Brands recognize that search marketing has a strong ROI, with 72 percent of recently surveyed search marketers indicating they plan to increase their SEM technology spend this year over 2011. 26 percent foresee spending at the same level, while just 2 percent of respondents intend to reduce their investments in search marketing technology. The maturity of enterprise SEO platforms has reached mainstream adoption, notes BrightEdge in their 2012 Search Marketers Survey report.
Search Engine Watch reached out to a few members of the search marketing community to see if their experience and outlook is on par with those who participated in the survey.
Search Marketing Manager Andrew Taylor of CitrixOnline spoke with Search Engine Watch (SEW) on how they use technology in search and social marketing: “We’re trying to monitor as many of those signals as makes sense. You can sometimes get so bogged down in all of those data points that you don’t give yourself time to draw conclusions.”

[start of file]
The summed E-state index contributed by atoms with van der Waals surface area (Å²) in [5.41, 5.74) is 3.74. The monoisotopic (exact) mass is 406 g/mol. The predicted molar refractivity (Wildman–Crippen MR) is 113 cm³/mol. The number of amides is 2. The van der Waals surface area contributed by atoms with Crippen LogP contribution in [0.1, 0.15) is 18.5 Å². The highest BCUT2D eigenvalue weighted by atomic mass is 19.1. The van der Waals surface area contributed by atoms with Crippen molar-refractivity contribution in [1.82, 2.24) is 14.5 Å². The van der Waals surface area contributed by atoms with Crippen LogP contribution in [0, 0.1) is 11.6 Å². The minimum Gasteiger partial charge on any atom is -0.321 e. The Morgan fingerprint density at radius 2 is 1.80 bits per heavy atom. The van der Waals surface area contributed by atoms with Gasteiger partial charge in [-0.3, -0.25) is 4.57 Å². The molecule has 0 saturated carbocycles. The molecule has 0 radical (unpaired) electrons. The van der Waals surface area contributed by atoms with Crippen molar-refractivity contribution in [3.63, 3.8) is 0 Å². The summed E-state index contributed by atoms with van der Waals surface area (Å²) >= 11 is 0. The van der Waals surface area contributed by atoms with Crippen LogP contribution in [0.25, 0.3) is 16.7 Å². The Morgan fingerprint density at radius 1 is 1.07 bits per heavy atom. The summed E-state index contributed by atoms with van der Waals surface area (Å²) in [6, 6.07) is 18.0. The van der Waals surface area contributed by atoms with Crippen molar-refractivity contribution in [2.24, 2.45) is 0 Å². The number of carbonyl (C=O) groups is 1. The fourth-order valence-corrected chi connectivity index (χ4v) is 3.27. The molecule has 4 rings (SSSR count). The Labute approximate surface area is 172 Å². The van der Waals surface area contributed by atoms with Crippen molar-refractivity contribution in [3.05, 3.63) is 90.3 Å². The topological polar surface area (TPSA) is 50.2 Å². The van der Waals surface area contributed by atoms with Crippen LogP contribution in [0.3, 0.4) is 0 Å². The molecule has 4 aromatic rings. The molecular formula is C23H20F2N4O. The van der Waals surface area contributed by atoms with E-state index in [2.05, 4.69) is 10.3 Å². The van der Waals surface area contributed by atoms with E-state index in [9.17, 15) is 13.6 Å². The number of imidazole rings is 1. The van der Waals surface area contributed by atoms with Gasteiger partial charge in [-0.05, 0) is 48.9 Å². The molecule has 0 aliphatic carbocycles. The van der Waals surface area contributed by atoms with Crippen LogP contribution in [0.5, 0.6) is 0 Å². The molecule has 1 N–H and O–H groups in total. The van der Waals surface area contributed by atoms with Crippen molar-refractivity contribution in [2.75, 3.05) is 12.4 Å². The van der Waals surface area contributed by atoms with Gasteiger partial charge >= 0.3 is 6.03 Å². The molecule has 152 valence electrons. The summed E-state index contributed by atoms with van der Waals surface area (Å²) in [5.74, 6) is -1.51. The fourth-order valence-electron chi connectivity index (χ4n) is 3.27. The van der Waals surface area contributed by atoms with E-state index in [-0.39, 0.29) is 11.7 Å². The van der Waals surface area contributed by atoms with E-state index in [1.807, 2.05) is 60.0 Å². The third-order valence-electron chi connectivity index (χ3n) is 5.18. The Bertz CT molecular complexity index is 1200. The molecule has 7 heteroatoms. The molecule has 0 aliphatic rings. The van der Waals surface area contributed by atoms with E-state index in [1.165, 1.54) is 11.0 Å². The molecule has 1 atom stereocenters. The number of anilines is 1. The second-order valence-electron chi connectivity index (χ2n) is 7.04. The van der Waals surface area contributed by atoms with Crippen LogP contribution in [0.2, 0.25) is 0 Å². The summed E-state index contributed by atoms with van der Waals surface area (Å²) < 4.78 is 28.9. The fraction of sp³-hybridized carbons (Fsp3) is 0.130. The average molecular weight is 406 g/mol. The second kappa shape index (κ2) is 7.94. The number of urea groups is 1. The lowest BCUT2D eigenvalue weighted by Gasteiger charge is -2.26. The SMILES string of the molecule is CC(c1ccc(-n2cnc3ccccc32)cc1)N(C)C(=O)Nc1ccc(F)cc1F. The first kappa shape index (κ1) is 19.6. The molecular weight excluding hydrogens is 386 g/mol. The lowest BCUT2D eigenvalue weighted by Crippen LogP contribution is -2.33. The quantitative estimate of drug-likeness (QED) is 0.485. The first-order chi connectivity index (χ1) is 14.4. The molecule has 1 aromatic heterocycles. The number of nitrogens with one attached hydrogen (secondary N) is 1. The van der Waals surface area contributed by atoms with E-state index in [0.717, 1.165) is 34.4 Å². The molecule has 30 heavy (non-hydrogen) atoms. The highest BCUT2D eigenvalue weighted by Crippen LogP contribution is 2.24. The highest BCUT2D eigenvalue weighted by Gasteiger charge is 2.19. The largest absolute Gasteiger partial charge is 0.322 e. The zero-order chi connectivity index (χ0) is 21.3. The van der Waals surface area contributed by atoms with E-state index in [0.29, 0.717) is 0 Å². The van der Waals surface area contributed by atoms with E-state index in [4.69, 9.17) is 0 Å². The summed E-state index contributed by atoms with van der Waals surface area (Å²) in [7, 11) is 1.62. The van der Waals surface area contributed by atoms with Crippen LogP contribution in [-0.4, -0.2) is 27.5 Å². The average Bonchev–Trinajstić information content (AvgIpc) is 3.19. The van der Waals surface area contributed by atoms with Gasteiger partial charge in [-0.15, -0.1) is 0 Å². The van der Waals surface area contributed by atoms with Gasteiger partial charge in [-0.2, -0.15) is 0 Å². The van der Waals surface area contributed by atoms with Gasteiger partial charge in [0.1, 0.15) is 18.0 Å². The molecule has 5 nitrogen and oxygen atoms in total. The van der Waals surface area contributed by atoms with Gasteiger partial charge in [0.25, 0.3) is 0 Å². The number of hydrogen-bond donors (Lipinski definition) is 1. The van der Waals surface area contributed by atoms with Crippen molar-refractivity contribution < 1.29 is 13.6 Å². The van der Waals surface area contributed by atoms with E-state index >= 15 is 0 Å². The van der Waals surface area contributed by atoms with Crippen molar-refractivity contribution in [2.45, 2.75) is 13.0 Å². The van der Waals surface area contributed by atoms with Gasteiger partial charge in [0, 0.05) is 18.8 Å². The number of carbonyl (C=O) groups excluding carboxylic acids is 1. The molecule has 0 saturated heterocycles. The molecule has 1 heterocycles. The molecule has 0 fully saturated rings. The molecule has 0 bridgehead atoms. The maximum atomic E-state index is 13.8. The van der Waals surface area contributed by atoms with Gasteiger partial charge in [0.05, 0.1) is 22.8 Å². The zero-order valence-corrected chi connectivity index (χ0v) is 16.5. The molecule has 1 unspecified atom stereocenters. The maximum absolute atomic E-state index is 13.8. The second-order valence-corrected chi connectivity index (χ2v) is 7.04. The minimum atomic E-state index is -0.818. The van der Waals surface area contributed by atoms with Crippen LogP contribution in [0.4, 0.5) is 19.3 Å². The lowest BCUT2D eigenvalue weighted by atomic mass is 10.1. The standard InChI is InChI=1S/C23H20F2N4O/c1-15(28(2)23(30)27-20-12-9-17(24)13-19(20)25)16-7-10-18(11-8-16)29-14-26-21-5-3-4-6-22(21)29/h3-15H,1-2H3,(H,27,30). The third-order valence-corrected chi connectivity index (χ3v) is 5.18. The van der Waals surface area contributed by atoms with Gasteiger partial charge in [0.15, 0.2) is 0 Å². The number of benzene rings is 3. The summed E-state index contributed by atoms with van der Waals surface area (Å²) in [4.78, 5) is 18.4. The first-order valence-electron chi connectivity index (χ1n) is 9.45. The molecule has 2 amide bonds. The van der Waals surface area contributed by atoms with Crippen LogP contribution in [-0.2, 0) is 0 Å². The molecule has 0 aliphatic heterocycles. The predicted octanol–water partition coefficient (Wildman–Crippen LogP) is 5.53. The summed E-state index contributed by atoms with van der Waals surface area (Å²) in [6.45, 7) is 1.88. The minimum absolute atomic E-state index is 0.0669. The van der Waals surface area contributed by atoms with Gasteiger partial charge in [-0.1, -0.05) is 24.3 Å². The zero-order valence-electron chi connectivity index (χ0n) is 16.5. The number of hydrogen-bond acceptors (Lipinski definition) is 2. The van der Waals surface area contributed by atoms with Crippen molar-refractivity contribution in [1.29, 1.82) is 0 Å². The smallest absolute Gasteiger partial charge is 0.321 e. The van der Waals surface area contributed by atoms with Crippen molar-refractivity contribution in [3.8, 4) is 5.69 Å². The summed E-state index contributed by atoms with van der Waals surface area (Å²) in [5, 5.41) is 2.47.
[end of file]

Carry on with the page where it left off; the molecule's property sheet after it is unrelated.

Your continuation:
His insight mirrors the concerns of many, that search and social data can become overwhelming unless managed properly. “We’re trying to go at it in a logical way, so which social signals matter to companies in general and then which apply to us? We try to leverage machines and platforms to crunch a lot of the data for us... search changes over time, so there’s not always going to be a technological solution to processing data to look at it at a high level and make decisions,” said Taylor. “When we can, we use technology solutions to save time so we can bring in the human element to look at the data and go from that point.”
Security & Global Support Increasingly Important
As they plan to invest more in SEM technology, 83 percent of respondents indicated they foresee enterprise-grade infrastructure becoming more important to their marketing organization in 2012. Companies are becoming savvy about cloud applications and expect the same capabilities as the larger vendors oﬀer, notes BrightEdge. The need for scale has evolved to making sure the cloud computing platform the company is using is scalable but also secure.